(T) Organizations have been demanding virtual private networks (VPNs) instead of costly leased lines from their service providers and, Ethernet and IP services instead of DS1 and DS3 services. MPLS is now the best way for service providers to respond to those customer demands by providing Pseudo Wires services (PWS), Virtual Private LAN services (VPLS) or Layer 2 MPLS VPNs and IP VPNs or Layer 3 MPLS VPNs.
MPLS emerged initially in the late 90s as a traffic engineering technology for the core of the Internet. Since the burst of the Telecom bubble in 2001, service providers have realized that the Internet was not growing so fast anymore and traffic engineering was less needed.
However, the demand from enterprise networks for more Internet Protocol (IP) and Ethernet services and in particular Virtual Private Networks (VPNs), cheaper than leased-lines, has given to MPLS a new life beyond traffic engineering.
MPLS has strongly emerged as the best technology to provide initially IP VPNs also called Layer 3 VPNs and now PWS and VPLS also called Layer 2 VPNs.
For service providers, MPLS VPNs are definitely the revenue generating application. For enterprise networks, VPNs enable them to save costs by moving away from expensive legacy leased lines. In addition, MPLS VPNs enable enterprise networks to switch from legacy Frame Relay (FR) and Asynchronous Transfer Mode (ATM) VPNs to MPLS VPNs in order to accommodate their growth in native IP and Ethernet connectivity.
Service providers generally offer the MPLS service through their provider edge (PE) routers. The enterprise IP networks are connected to their service provider networks through their customer edge (CE) routers.
Fundamentally, MPLS provides a connection-oriented capability to IP, through label switching. MPLS is independent of the layer data link (Ethernet, ATM or FR). In MPLS networks, packets are forwarded based on their forwarding equivalence class (FEC) as they enter the MPLS network.
The FEC to which the packet is assigned is encoded as a short fixed length value known as a label. An FEC is basically a flow of IP packets forwarded over the same path and mapped through the same labels. A label-switched path (LSP) is a simplex layer 2 tunnel like an ATM or FR PVC which defines the path followed by labeled packets assigned.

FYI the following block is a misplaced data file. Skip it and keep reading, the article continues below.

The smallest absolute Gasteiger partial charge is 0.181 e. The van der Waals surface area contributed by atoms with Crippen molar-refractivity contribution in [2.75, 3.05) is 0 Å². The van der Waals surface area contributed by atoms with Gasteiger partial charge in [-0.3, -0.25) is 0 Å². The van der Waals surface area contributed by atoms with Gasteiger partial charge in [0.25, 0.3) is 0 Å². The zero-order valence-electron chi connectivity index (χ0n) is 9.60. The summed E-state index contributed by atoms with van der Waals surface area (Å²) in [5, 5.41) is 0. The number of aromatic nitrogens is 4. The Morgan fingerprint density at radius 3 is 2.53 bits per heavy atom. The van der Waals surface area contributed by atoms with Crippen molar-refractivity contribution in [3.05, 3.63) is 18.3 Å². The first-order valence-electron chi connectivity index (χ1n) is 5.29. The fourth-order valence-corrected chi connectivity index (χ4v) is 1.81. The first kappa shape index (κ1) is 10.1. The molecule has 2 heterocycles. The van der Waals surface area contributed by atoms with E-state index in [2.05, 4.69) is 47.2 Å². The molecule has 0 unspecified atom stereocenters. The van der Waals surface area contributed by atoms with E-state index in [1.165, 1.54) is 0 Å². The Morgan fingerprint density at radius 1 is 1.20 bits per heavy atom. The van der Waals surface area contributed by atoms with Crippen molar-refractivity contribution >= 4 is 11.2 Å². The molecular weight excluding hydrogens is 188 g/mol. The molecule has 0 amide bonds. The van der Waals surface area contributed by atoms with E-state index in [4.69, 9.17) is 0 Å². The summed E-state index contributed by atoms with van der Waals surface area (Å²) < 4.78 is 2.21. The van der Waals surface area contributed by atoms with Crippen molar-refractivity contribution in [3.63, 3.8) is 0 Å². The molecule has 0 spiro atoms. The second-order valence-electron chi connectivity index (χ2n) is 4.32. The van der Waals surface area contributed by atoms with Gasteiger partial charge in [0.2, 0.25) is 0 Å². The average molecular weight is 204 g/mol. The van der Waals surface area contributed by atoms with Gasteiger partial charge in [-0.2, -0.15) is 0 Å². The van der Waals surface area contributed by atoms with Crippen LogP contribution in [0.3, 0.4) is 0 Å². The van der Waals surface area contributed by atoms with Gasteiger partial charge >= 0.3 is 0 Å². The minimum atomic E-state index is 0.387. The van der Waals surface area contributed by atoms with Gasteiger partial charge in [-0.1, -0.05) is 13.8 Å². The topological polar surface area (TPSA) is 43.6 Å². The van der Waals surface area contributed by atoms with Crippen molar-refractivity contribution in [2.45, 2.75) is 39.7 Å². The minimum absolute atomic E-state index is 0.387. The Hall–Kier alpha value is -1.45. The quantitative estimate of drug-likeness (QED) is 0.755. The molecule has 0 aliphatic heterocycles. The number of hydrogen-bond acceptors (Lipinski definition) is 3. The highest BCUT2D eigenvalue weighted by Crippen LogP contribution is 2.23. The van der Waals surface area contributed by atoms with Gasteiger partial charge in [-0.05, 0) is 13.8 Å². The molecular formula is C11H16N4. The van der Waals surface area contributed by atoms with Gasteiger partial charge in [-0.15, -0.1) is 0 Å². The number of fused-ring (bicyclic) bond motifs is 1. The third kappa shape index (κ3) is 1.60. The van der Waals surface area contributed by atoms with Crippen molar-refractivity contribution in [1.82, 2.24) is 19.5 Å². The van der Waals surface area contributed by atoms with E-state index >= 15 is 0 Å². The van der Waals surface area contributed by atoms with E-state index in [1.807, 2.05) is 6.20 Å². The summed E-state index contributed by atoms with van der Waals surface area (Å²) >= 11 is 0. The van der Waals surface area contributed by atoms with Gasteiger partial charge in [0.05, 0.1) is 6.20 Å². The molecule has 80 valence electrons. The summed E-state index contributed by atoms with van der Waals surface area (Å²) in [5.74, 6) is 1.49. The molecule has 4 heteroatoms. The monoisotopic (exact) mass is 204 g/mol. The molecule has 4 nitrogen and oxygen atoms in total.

MPLS can use different distribution label framework. Labels are 32 bits. Present protocols for label distribution include Resource Reservation Protocol (RSVP), Label Distribution Protocol (LDP), and Border Gateway Protocol (BGP). Label distribution is done from downstream to upstream. And, labels can be stacked to provide LSPs hierarchy.
MPLS Label Distribution with RSVP Traffic Engineering (RSVP-TE)
RSVP can be used to create and maintain distributed state information other than pure resource reservations. RSVP is “receiver-oriented”: the receiver of a data flow initiates and maintains the resource reservation used for that flow. Once the path has been marked, the routers are ready for the reservation. RSVP provides downstream-on-demand label distribution and an RSVP flow can be considered as an LSP. RSVP-TE extends RSVP to provide constraint-based routing for LSPs. RSVP has two messages:
- RSVP PATH: the ingress LSR generates an RSVP Path message with a Session and a Label_Request. The following objects can be added but are optional: Explicit_Route (ERO) (a predefined explicit route for the LSP) and Record_Route (RRO) (the ingress LSR can request the list of the LSRs that the LSP tunnel will traverse).
- RSVP RESV: the egress LSR responds with a RESV message containing the Session and the Label.
MPLS Label Switching
MPLS Fast ReRoute
Fast ReRoute provides recovery for node and link failures. The backup nodes, links or series of links or nodes are pre-signaled (protection). Traffic is switched to the backup link around the point of failure (restoration). Two main approaches exist:
- Detour LSPs (also called one-to-one back-up): a “detour” is provided around the node or link failure.
- Facility back-up (also called many-to-one or bypass tunnels): instead of creating multiple “detours”, a single LSP is created for multiple nodes and link failures.
Differentiated Services with Traffic Engineering (MPLS With DiffServ)
When the network load is optimized with MPLS traffic engineering, QoS are more likely to be met. DiffServ can be managed through a traffic engineering framework as defined in the IETF RFC 3270. Different differentiated services can be assigned to different paths. Two approaches exist:
- L-LSP: the DSCP is mapped to the label.
- E-LSP: one FEC for a group of DiffServ services. The DSCP drop precedence is mapped to the EXP field (3 bits) of the MPLS label providing an FEC for up to 8 BAs.
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